Launched in 2009, the EaP is a strategic and ambitious partnership based on common values and rules, mutual interests and commitments, as well as shared ownership and responsibility. It aims to strengthen and deepen the political and economic relations between the EU, its Member States and the partner countries, as well as supports sustainable reform processes in countries of Eastern Partnership.   

As a specific Eastern dimension of the European Neighourhood Policy, the Eastern Partnership combines bilateral and multilateral tracks.

The Eastern Partnership contributes to the overall goal of increasing the stability, prosperity and resilience of the EU’s neighbours as set out in the Global Strategy for the foreign and security policy of the EU and the 2015 European Neighbourhood Policy Review.  It supports the delivery of many global policy objectives, including the Paris Agreement on Climate Change and the UN 2030 Agenda and its Sustainable Development goals. It is fully aligned with the European Commission’s Strategic Agenda 2019-2024. Finally, it reflects all relevant flagship strategies adopted by the Commission.

Background

Since the founding Prague Summit in 2009, the Eastern Partnership has evolved; the substance of the policy has broadened, deepened and been adapted to changing realities.

The Association Agreements and Deep and Comprehensive Free Trade Areas (AA/DCFTAs), concluded in 2014, have brought the relations between the EU and Georgia, the Republic of Moldova and Ukraine to a new level. The agreements aim at strengthened political association and economic integration. They entail significant reforms that aim to bring the Partner Countries closer to the EU by aligning their legislation and standards to the EU ones. Most importantly, they have the objective of improving the lives of citizens in a tangible way. A notable example is the Visa liberalisation that entered into force for Georgia and with Ukraine in 2017 – in addition to the Republic of Moldova in 2014.

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    Family photo Prague Summit 2009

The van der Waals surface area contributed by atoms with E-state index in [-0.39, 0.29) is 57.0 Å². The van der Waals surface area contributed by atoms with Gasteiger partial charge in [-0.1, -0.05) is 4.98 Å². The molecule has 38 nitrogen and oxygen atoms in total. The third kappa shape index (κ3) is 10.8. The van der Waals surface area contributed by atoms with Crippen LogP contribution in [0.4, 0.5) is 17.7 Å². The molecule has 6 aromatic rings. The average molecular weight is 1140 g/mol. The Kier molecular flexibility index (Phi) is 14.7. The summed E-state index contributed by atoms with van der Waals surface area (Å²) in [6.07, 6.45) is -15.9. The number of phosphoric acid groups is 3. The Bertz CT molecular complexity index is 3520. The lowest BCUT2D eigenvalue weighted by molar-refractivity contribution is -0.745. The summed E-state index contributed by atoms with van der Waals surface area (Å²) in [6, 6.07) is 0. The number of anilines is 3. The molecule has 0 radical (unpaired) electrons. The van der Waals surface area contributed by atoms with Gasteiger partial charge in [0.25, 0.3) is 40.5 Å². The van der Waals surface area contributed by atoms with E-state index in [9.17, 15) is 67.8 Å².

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    Prague. Czechia. Family photo at the Prague Summit 2009.

Key Developments

As a result of the 2015 review of the ENP, which stressed ownership and differentiation of the policy, a more tailored approach was taken to relations with Armenia, Azerbaijan and Belarus. A Comprehensive and Enhanced Partnership Agreement (CEPA) between the EU and Armenia entered into force on 1 March, 2021. The EU is also negotiating a new Framework Agreement with Azerbaijan, to better reflect our respective interests and values. Belarus has participated actively in the multilateral formats of the Eastern Partnership. In line with the October 2020 Council Conclusions, the EU will maintain cooperation with Belarus within the Eastern Partnership multilateral framework at non-political level and intensify cooperation with key non-state Belarusian stakeholders.

Over the years, the EaP has been instrumental in bringing the EU and the partner countries closer together. The EaP Summit in November 2017 marked a new approach with the adoption of a common reform agenda titled ’20 deliverables for 2020’. This ambitious work plan focused on delivering tangible results on the ground and improving the lives of people in four main policy areas: (1) stronger economy; (2) stronger governance; (3) stronger connectivity and (4) stronger society, together with targets for the cross-cutting issues of gender, civil society and strategic communication.